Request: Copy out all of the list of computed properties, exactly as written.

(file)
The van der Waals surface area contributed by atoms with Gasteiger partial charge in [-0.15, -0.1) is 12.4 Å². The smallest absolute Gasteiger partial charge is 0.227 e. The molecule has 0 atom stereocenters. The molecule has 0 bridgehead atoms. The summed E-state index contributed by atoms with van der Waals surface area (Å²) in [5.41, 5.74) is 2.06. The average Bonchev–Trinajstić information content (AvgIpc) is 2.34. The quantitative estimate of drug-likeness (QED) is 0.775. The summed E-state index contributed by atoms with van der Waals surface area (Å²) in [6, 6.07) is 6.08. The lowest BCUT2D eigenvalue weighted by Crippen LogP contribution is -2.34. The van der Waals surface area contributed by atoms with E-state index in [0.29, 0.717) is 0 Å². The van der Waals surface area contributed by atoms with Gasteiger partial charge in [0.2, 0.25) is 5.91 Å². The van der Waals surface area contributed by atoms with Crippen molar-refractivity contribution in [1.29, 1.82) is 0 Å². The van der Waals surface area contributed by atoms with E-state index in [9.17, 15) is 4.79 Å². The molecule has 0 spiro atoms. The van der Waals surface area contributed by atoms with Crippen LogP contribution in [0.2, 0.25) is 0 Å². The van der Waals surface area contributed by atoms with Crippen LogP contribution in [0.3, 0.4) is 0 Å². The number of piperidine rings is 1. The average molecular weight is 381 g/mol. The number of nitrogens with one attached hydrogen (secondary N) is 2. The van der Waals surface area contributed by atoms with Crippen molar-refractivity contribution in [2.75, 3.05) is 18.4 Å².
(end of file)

The van der Waals surface area contributed by atoms with Gasteiger partial charge in [-0.15, -0.1) is 12.4 Å². The smallest absolute Gasteiger partial charge is 0.227 e. The molecule has 0 atom stereocenters. The molecule has 0 bridgehead atoms. The summed E-state index contributed by atoms with van der Waals surface area (Å²) in [5.41, 5.74) is 2.06. The average Bonchev–Trinajstić information content (AvgIpc) is 2.34. The quantitative estimate of drug-likeness (QED) is 0.775. The summed E-state index contributed by atoms with van der Waals surface area (Å²) in [6, 6.07) is 6.08. The lowest BCUT2D eigenvalue weighted by Crippen LogP contribution is -2.34. The van der Waals surface area contributed by atoms with E-state index in [0.29, 0.717) is 0 Å². The van der Waals surface area contributed by atoms with Gasteiger partial charge in [0.2, 0.25) is 5.91 Å². The van der Waals surface area contributed by atoms with Crippen molar-refractivity contribution in [1.29, 1.82) is 0 Å². The van der Waals surface area contributed by atoms with E-state index in [9.17, 15) is 4.79 Å². The molecule has 0 spiro atoms. The van der Waals surface area contributed by atoms with Crippen LogP contribution in [0.2, 0.25) is 0 Å². The van der Waals surface area contributed by atoms with Crippen LogP contribution in [0.3, 0.4) is 0 Å². The number of piperidine rings is 1. The average molecular weight is 381 g/mol. The number of nitrogens with one attached hydrogen (secondary N) is 2. The van der Waals surface area contributed by atoms with Crippen molar-refractivity contribution in [2.75, 3.05) is 18.4 Å².